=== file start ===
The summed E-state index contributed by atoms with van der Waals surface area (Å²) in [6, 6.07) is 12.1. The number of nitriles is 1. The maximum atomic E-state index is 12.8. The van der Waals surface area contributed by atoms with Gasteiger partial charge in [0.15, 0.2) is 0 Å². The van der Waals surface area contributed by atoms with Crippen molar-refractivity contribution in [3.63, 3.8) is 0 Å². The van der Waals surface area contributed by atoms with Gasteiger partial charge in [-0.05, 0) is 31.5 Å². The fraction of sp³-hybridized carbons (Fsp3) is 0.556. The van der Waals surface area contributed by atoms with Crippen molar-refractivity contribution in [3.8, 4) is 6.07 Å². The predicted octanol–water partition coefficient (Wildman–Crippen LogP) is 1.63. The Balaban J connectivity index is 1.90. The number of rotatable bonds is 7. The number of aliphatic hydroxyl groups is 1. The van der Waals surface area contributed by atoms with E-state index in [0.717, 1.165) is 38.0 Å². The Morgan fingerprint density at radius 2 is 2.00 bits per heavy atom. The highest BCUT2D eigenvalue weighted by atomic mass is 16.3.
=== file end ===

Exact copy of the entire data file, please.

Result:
The summed E-state index contributed by atoms with van der Waals surface area (Å²) in [6, 6.07) is 12.1. The number of nitriles is 1. The maximum atomic E-state index is 12.8. The van der Waals surface area contributed by atoms with Gasteiger partial charge in [0.15, 0.2) is 0 Å². The van der Waals surface area contributed by atoms with Crippen molar-refractivity contribution in [3.63, 3.8) is 0 Å². The van der Waals surface area contributed by atoms with Gasteiger partial charge in [-0.05, 0) is 31.5 Å². The fraction of sp³-hybridized carbons (Fsp3) is 0.556. The van der Waals surface area contributed by atoms with Crippen molar-refractivity contribution in [3.8, 4) is 6.07 Å². The predicted octanol–water partition coefficient (Wildman–Crippen LogP) is 1.63. The Balaban J connectivity index is 1.90. The number of rotatable bonds is 7. The number of aliphatic hydroxyl groups is 1. The van der Waals surface area contributed by atoms with E-state index in [0.717, 1.165) is 38.0 Å². The Morgan fingerprint density at radius 2 is 2.00 bits per heavy atom. The highest BCUT2D eigenvalue weighted by atomic mass is 16.3.